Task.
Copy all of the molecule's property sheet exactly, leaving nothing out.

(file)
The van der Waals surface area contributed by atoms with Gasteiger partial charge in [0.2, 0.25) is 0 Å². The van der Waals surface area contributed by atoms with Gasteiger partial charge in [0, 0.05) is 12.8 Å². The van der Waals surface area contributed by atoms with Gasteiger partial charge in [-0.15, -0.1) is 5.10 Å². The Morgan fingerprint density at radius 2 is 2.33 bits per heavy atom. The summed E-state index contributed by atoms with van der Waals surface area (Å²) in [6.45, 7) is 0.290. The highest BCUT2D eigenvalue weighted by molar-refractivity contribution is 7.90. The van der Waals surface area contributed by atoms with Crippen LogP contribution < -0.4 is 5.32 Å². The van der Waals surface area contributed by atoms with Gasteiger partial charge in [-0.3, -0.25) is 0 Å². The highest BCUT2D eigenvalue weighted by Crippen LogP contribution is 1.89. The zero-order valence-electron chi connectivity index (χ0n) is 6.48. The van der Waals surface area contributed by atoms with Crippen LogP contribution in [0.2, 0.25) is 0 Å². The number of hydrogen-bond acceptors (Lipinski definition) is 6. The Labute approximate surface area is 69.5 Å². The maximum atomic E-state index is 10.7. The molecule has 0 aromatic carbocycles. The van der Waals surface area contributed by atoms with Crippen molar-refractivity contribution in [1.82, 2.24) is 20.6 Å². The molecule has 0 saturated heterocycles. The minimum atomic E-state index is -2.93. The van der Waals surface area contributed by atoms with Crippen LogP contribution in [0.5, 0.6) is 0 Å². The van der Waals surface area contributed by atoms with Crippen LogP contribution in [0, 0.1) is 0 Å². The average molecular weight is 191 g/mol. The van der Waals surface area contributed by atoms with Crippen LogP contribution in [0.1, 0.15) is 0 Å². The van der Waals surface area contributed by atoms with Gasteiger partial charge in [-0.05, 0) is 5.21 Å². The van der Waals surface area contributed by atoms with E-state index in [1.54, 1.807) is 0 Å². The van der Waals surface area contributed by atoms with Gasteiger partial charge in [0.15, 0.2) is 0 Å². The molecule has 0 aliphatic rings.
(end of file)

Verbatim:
The van der Waals surface area contributed by atoms with Gasteiger partial charge in [0.2, 0.25) is 0 Å². The van der Waals surface area contributed by atoms with Gasteiger partial charge in [0, 0.05) is 12.8 Å². The van der Waals surface area contributed by atoms with Gasteiger partial charge in [-0.15, -0.1) is 5.10 Å². The Morgan fingerprint density at radius 2 is 2.33 bits per heavy atom. The summed E-state index contributed by atoms with van der Waals surface area (Å²) in [6.45, 7) is 0.290. The highest BCUT2D eigenvalue weighted by molar-refractivity contribution is 7.90. The van der Waals surface area contributed by atoms with Crippen LogP contribution < -0.4 is 5.32 Å². The van der Waals surface area contributed by atoms with Gasteiger partial charge in [-0.3, -0.25) is 0 Å². The highest BCUT2D eigenvalue weighted by Crippen LogP contribution is 1.89. The zero-order valence-electron chi connectivity index (χ0n) is 6.48. The van der Waals surface area contributed by atoms with Crippen LogP contribution in [0.2, 0.25) is 0 Å². The number of hydrogen-bond acceptors (Lipinski definition) is 6. The Labute approximate surface area is 69.5 Å². The maximum atomic E-state index is 10.7. The molecule has 0 aromatic carbocycles. The van der Waals surface area contributed by atoms with Crippen molar-refractivity contribution in [1.82, 2.24) is 20.6 Å². The molecule has 0 saturated heterocycles. The minimum atomic E-state index is -2.93. The van der Waals surface area contributed by atoms with Crippen LogP contribution in [0.5, 0.6) is 0 Å². The van der Waals surface area contributed by atoms with Crippen LogP contribution in [0, 0.1) is 0 Å². The average molecular weight is 191 g/mol. The van der Waals surface area contributed by atoms with Crippen LogP contribution in [0.1, 0.15) is 0 Å². The van der Waals surface area contributed by atoms with Gasteiger partial charge in [-0.05, 0) is 5.21 Å². The van der Waals surface area contributed by atoms with E-state index in [1.54, 1.807) is 0 Å². The van der Waals surface area contributed by atoms with Gasteiger partial charge in [0.15, 0.2) is 0 Å². The molecule has 0 aliphatic rings.